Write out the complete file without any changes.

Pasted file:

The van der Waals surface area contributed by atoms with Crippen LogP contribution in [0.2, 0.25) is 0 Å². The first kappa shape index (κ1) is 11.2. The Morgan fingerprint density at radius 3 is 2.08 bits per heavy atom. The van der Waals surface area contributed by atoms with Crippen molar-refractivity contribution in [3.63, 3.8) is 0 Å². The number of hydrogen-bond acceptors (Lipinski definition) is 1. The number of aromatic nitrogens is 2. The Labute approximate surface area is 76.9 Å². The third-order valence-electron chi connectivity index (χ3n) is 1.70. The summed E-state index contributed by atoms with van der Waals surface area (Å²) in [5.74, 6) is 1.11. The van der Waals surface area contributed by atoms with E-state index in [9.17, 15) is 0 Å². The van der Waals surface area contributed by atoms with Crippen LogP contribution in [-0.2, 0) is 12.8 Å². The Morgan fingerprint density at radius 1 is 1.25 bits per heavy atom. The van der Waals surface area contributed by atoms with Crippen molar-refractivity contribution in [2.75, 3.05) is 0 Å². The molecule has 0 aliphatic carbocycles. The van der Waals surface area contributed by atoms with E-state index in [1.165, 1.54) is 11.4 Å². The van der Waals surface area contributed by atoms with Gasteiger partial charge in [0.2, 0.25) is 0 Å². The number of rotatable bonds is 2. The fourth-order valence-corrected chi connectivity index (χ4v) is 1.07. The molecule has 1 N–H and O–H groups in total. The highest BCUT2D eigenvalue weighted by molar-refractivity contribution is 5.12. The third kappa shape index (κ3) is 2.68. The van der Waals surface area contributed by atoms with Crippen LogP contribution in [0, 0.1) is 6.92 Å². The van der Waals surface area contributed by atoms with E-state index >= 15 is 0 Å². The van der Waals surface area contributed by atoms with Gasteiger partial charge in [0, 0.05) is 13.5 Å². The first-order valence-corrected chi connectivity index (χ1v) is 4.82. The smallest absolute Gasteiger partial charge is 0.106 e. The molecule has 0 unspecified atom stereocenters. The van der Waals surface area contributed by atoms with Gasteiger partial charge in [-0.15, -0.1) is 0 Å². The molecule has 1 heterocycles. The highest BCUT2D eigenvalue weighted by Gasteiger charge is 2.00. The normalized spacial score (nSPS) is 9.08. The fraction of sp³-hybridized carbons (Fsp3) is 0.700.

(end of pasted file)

The van der Waals surface area contributed by atoms with Crippen LogP contribution in [0.2, 0.25) is 0 Å². The first kappa shape index (κ1) is 11.2. The Morgan fingerprint density at radius 3 is 2.08 bits per heavy atom. The van der Waals surface area contributed by atoms with Crippen molar-refractivity contribution in [3.63, 3.8) is 0 Å². The number of hydrogen-bond acceptors (Lipinski definition) is 1. The number of aromatic nitrogens is 2. The Labute approximate surface area is 76.9 Å². The third-order valence-electron chi connectivity index (χ3n) is 1.70. The summed E-state index contributed by atoms with van der Waals surface area (Å²) in [5.74, 6) is 1.11. The van der Waals surface area contributed by atoms with E-state index in [9.17, 15) is 0 Å². The van der Waals surface area contributed by atoms with Crippen LogP contribution in [-0.2, 0) is 12.8 Å². The Morgan fingerprint density at radius 1 is 1.25 bits per heavy atom. The van der Waals surface area contributed by atoms with Crippen molar-refractivity contribution in [2.75, 3.05) is 0 Å². The molecule has 0 aliphatic carbocycles. The van der Waals surface area contributed by atoms with E-state index in [1.165, 1.54) is 11.4 Å². The van der Waals surface area contributed by atoms with Gasteiger partial charge in [0.2, 0.25) is 0 Å². The number of rotatable bonds is 2. The fourth-order valence-corrected chi connectivity index (χ4v) is 1.07. The molecule has 1 N–H and O–H groups in total. The highest BCUT2D eigenvalue weighted by molar-refractivity contribution is 5.12. The third kappa shape index (κ3) is 2.68. The van der Waals surface area contributed by atoms with Crippen LogP contribution in [0, 0.1) is 6.92 Å². The van der Waals surface area contributed by atoms with E-state index >= 15 is 0 Å². The van der Waals surface area contributed by atoms with Gasteiger partial charge in [0, 0.05) is 13.5 Å². The first-order valence-corrected chi connectivity index (χ1v) is 4.82. The smallest absolute Gasteiger partial charge is 0.106 e. The molecule has 0 unspecified atom stereocenters. The van der Waals surface area contributed by atoms with Gasteiger partial charge in [-0.15, -0.1) is 0 Å². The molecule has 1 heterocycles. The highest BCUT2D eigenvalue weighted by Gasteiger charge is 2.00. The normalized spacial score (nSPS) is 9.08. The fraction of sp³-hybridized carbons (Fsp3) is 0.700.